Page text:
You may also divide space using different deck materials for each area. For example, pavers could mark one section while stamped concrete denotes another. Steppingstones and ground cover can help break up hardscape so it doesn’t feel monolithic.
Feel free to experiment. On one project, Cohen thought placing a covered patio flush against the house was too stifling. So he moved it to the corner of the yard.
“It becomes kind of a destination point,” he says. “I think the yard feels larger as a result, rather than feeling closed in.”
Similar features can create the sensation of journeying from one space to the next. Long, winding walkways are out. But small bridges that cross sprawling streams or moats provide passage from one sitting area to another. Or you may choose to outfit the water element with floating steppingstones.
Wherever possible, convert one element into many.
You can create additional seating by raising a pool or spa 18 inches. Another trick is to extend the outdoor kitchen to accommodate extra counter space, or even a lower-level dining table. Here, you’ll need 2 feet of clearance to move the chairs in and out.
Whenever possible, design patio-cover posts so they go straight through counter tops.
“The patio cover post is going to block the flow of traffic,” Cohen says. “When I’m designing a yard like that,I’ll typically have the post go through the counter.
Otherwise, I’d need to leave 3 feet clear around any kind of post just for traffic flow.”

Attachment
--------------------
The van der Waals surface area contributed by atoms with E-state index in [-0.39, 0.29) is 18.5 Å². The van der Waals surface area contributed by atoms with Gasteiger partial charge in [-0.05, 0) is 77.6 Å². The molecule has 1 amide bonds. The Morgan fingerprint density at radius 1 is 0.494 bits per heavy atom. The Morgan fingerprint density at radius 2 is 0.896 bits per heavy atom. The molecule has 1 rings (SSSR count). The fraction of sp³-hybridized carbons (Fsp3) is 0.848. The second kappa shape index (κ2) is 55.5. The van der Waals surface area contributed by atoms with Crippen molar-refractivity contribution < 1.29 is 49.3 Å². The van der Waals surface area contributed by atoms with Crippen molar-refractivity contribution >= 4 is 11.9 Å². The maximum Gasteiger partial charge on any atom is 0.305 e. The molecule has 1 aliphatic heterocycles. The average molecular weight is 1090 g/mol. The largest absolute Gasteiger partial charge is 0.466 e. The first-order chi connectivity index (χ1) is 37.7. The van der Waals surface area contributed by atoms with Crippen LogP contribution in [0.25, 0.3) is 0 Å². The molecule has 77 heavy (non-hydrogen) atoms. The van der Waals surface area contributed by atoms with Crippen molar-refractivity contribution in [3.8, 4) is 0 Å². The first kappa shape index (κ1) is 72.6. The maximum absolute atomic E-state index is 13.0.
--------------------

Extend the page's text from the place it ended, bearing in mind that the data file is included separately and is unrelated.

Also consider incorporating the property wall. You could place the outdoor kitchen on the perimeter, and use the wall as a backsplash.
Few things shrink a space quicker than heavy, daunting barriers along the edges. Instead, open up the area by softening the walls as much as possible.
Some designers favor vines. When used to cover walls, they help surround guests with greenery rather than barricades.
Portions of the wall can be converted into space-saving focal points by installing wall-mounted waterfeatures or fire features. These help break up the barrier, and offer the benefits of moving water and fire without eating up any space.
At night, multilayered lighting often adds depth to a backyard. This is especially helpful in tight spaces.
Select and highlight points at the farthest reaches of the yard to create a sense of expansiveness.
Backlighting may create a glow around a tree, or graze a wall to bring out its texture. Place a bright light behind a feature with a striking outline — a favorite tree or plant — to create a dramatic silhouette.
“If you light only those things that are focal points close to the house, the yard looks smaller,” Cohen says.